Hackernoon logoDon’t pay the for-loop tax by@DanHomola

Don’t pay the for-loop tax

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@DanHomolaDan Homola

Once, when doing code review on a TypeScript project in my work, I came across several instances when a colleague of mine used a for loop, even though it wasn’t necessary (i.e. a more readable declarative equivalent was available). In a joke I stated that we should impose a “for-loop tax” for every loop used unnecessarily.

It made me think however, why so many people tend to go for the longer and more error prone solution with the loop and I got to the following conclusion: Nearly every (mainly) imperative programming language course/book I ever took/read (be it Pascal and C# on high school or C/C++ and Wolfram Mathematica in college) contained a section like

“These are the loops available, this is how you write them and this is how you use them to solve these basic problems”.

There is an important point to note here: they only teach how to write a loop but scarcely explain why you would need one (or sometimes even worse they state that loop based solutions are the best ones). For future reference, I decided to write this “cookbook” of the main types of situations where loops are often used and how they can be replaced. All the examples will be written using JavaScript as it is very popular, but the rationales behind the examples can be used in many other languages as well.

#1: I need to go over an array and get a single value as a result

We start with the simplest of problems:

Given an array of numbers, return the sum of its elements.

If you attended similar courses as me, you surely recognise this code. Create a temporary variable, initialise it with zero and using a for loop iterate over the array returning the final value of the variable. There are some problems though:

  1. For something as simple as a sum of an array, 7 lines of code seem quite a lot.
  2. You must handle the bounds of the iteration yourself. In other words you must know to start at zero (in JavaScript, many other languages have 1-based arrays — Wolfram Mathematica for example) and end at i that is strictly less than the length of the array (not less than or equal). This is prone to errors especially if your work in many languages at the same time.

The solution that remedies both those problems is to use the reduce function (in other languages also called fold or aggregate). In a single expression we iterate over each of the array elements adding them together (stating the sum’s default and initial value is zero). Notice there is no mention of the iteration bounds, it just guarantees that it will go over all the elements from first to last.

#2: I need to create a new array from a given one and transform all the elements

This is another common problem, let’s illustrate it with this example:

Given the array of prices, return a new array with the prices n % lower.

The loop-based way to do this is pretty similar to the sum code. There is one additional problem though: in order to not destroy the input array, we must clone it first and then transform the values in the new array. This can easily be forgotten introducing a potentially unwanted side effect in the application.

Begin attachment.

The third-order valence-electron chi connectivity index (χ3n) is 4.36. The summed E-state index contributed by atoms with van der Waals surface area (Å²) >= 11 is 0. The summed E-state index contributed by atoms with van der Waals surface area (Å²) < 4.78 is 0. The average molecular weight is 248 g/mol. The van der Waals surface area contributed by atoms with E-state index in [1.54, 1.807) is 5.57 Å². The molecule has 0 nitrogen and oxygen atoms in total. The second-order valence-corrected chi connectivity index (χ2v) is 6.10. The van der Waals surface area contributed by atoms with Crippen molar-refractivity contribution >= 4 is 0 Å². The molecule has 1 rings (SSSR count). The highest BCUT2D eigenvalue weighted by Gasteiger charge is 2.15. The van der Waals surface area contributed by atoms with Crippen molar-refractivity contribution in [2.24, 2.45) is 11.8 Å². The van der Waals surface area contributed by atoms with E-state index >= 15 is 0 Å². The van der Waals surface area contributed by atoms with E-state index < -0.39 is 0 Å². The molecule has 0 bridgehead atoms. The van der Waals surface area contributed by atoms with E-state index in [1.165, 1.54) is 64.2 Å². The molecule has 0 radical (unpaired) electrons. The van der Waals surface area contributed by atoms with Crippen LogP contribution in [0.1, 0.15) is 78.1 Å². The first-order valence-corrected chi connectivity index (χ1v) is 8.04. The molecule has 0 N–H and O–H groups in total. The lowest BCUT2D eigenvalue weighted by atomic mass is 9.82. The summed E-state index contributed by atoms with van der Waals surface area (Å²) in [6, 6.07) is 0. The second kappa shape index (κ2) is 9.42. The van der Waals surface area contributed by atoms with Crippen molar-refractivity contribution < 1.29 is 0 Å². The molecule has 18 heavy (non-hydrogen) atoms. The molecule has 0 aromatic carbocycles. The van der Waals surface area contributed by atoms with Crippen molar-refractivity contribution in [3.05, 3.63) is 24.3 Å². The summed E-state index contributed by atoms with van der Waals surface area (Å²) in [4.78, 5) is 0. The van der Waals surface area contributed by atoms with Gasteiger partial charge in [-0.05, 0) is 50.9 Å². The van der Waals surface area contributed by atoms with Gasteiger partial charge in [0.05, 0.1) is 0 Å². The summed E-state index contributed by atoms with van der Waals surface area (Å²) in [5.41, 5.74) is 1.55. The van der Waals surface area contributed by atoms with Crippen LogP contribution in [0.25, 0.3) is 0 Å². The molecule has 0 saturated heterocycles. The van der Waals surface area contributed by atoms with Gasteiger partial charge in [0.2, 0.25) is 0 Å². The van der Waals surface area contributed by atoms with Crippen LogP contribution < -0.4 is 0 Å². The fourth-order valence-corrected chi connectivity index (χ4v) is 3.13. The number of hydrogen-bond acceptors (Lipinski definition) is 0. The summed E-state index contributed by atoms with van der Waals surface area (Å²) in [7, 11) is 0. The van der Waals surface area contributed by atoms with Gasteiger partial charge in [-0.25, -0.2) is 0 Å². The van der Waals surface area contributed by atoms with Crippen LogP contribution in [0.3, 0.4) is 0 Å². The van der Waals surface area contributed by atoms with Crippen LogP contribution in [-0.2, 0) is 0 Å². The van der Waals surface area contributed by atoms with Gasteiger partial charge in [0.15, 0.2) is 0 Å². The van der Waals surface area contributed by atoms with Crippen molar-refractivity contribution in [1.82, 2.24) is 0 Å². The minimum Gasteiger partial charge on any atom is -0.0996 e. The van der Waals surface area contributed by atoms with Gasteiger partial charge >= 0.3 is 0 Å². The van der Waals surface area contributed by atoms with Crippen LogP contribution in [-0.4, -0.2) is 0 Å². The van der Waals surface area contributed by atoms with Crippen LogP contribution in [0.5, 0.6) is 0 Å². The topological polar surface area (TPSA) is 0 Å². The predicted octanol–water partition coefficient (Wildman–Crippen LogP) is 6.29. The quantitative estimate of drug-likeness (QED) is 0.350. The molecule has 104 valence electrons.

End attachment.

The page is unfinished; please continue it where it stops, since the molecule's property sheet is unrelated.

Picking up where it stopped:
The cloning problem can be avoided altogether using the map function. For a given array it returns a new array where each element is the corresponding element in the original array transformed using the provided function (in our case multiplied by the discount multiplier).

#3: I need the numbers from m to n

Another common situation where loops are used is when generating linear ranges as an input for further transformations. A classic example is:

Return an array of the first n squares

This is a problem that can be solved very badly when using loops. The first naïve solution suffers from the problem that it pushes a new element to an array every iteration. This expands the array and may cause it to reallocate in memory being slow (benchmark).

The second approach instantiates the array of correct size beforehand avoiding this problem, but we can easily make a mistake when assigning the current value (see the result[i — 1]expression on line 12).

While there is no native way to generate a range of integers in JavaScript there are two ways to tackle this problem in a more declarative ways with map: using the lodash.range function, or a clever ES2015 syntax trick (source).

#4: I need to do something with side effects n times

The final use case of loop I want to discus here is invoking a method with side effects more than once. As Edsger Dijkstra famously said:

Two or more, use a for

The simplest example to illustrate this case is:

Console.log the string “Hello world” n times

This is in my opinion the only justifiable use case for loops in JavaScript (not counting infinite loops) as it is the most concise and performant way (at least until Tail Call Optimisation arrives to most environments).

However, I would strongly recommend to abstract this into a helper function to restrict the loop to a single place. As we can see in the examples to the left (both calling the provided function with numbers from 1 to n), the iterative version is shorter and simpler to write. Also the “loop-free” version would cause a stack overflow on environments without Tail Call Optimisation.


On four elementary situations, we described how to use declarative style to replace loops and therefore make our code shorter and less error-prone.

Do you use loops? Do you disagree with any of the solutions? Comment please!


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